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I guess we shoulda known by the way you parked your car sideways that you like to drive fast. So we performed a review of high-performance cars and the cost of auto insurance, has found some insurance bargains among cars that deliver quick acceleration. And you say, “What have I got to lose?” Not much — you can drive a powerful auto without paying top dollar for your coverage.

A variety of factors are used to calculate insurance rates. Insurance companies base their premiums on the perceived risk of paying out injury and damage claims. They consider safety features that protect drivers, the likelihood of vehicle theft and the cost of repairing and replacing parts.

Believe it or not, we started to worry, wondering if we had enough data – but we’ve found many choices that deliver speed and a relatively lower insurance bill.

fast cars with cheap auto insuranceYou need a love that’s gonna last: The Chevrolet Corvette GS two-door convertible, for example, has a national average annual insurance premium of $1,802. When you factor in the car’s 0-to-60 mph acceleration rate of 4 seconds, you have an average premium cost of $450.50 per second.

Move over baby: In comparison, the Mercedes SL65 AMG has a 0-to-60 acceleration rate of 4.5 seconds and an average annual premium of $3,544. That gives the slower accelerating vehicle an average premium cost of $787.56 per second, nearly 75 percent more than the Corvette GS.  (’s average rates are based on what a 40-year-old male with a good driving record would pay.)

Gimme the keys

Among the 44 automobiles reviewed that travel from 0 to 60 mph in 5 seconds or less, the best car insurance bargain — as calculated by cost per second — was the Chevrolet Camaro SS. While not the quickest car in the group, the Camaro SS still has a relatively fast acceleration rate of 5 seconds. But the Camaro SS has a cost-per-second insurance rate of $324, compared to $687.35 for the ZR1. That means you’ll pay 112 percent more for car insurance to shave 1.6 seconds off your acceleration time with the ZR1. That’s on the verge of being obscene!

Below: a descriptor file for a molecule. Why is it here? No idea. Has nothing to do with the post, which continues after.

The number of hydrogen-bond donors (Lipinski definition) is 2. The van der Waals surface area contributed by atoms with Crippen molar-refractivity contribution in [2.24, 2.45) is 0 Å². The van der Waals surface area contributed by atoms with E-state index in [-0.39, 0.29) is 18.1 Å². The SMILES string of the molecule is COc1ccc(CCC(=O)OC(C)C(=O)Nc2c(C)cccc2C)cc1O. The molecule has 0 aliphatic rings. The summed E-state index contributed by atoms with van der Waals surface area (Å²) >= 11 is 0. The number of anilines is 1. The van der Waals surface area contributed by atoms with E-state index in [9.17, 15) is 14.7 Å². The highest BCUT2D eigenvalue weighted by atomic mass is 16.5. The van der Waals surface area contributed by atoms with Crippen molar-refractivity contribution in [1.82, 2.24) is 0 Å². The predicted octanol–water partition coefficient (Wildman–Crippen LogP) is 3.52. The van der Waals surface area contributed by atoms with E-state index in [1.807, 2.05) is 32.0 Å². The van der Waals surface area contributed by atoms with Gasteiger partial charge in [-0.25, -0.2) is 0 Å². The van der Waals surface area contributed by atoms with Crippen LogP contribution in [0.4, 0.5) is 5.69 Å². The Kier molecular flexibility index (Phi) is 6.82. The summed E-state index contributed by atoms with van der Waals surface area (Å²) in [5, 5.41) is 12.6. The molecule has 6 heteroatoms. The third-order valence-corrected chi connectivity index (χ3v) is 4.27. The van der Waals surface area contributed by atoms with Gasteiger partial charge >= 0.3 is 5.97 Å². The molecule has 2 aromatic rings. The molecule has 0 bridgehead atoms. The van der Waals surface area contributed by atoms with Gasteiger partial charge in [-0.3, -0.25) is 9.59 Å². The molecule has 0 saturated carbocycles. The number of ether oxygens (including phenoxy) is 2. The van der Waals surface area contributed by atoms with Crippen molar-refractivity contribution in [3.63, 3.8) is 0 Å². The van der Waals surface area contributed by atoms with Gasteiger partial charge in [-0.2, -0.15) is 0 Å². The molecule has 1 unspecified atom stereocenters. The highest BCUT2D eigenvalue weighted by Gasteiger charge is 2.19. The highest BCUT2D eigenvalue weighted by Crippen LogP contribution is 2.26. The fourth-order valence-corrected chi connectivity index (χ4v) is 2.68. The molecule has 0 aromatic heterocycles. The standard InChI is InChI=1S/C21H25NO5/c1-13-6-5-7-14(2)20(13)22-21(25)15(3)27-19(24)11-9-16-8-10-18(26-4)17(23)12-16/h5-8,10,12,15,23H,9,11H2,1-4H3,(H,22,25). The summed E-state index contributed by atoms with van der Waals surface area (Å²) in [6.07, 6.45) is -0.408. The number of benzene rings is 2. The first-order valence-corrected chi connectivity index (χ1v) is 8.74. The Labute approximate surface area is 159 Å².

You’re moving much too fast

Our study found that the Ford Mustang GT two-door coupe and the Mercedes C63 AMG each have a 0-to-60 acceleration rate of 4.3 seconds. The Mustang GT has an average cost-per-second insurance premium of $401.40 compared to $633.02 for the C63. That means the Mercedes owner pays 58 percent more per second of acceleration time.

Whichever fast car you choose, honey you’ve to slow down, because if you don’t you’re gonna run your little car right into the ground.

Fast cars with cheap auto insurance

Rank 2011 vehicle Avg. national premium  Seconds, 0 to 60 mph Insurance cost per second of acceleration time 
1 Chevrolet Camaro SS  $1,620 5  $324.00
2 Dodge Challenger R/T  $1,757 5  $351.40
3 Ford Mustang GT convertible  $1,696 4.7  $360.85
4 Ford Mustang GT coupe  $1,726 4.3  $401.40
5 Chevrolet Corvette coupe  $1,741 4.2  $414.52
6 Audi S5 4.2 Quattro  $1,995 4.8  $415.63
7 Chevrolet Corvette convertible  $1,782 4.2  $424.29
8 BMW M3  $2,013 4.7  $428.30
9 Lexus IS F  $1,979 4.6  $430.22
10 Chevrolet Corvette GS convertible  $1,802 4  $450.50
11 Chevrolet Corvette GS coupe  $1,818 4  $454.50
12 BMW M3  $2,142 4.7  $455.74
13 Audi S5 4.2 Quattro Prestige  $2,218 4.8  $462.08
14 Ford Mustang Shelby GT500 coupe  $1,923 4.1  $469.02
15 Cadillac CTS V coupe  $1,841 3.9  $472.05
16 Mercedes C63 AMG  $2,051 4.3  $476.98
17 Ford Mustang Shelby GT500 convertible  $1,959 4.1  $477.80
18 Cadillac CTS V sedan  $1,937 3.9  $496.67
19 Jaguar XJ L  $2,458 4.9  $501.63
20 Porsche Panamera 4S  $2,426 4.8  $505.42 commissioned a study from Quadrant Information Services that calculated the average premiums for a male driver (see full profile below) using car insurance rates from six large carriers (State Farm, Allstate, Progressive, GEICO, Farmers and Nationwide) in 10 ZIP codes per state. Not all models are available for calculating average rates, especially some exotic cars. We took the vehicles with eight or more cylinders and collected their acceleration times, and used only models that go from 0 to 60 mph in 5 seconds or less. We then calculated a ratio of insurance premium to acceleration times.

Averages are based on a single 40-year-old male driver who commutes 12 miles to work each day, with policy limits of 100/300/50 ($100,000 for injury liability for one person, $300,000 for all injuries and $50,000 for property damage in an accident) and a $500 deductible on collision and comprehensive coverage. He has a clean driving record and good credit. The rate includes uninsured motorist coverage. Average rates are for comparative purposes; your rate will depend on your personal factors.

See the average insurance costs for all 2011 models.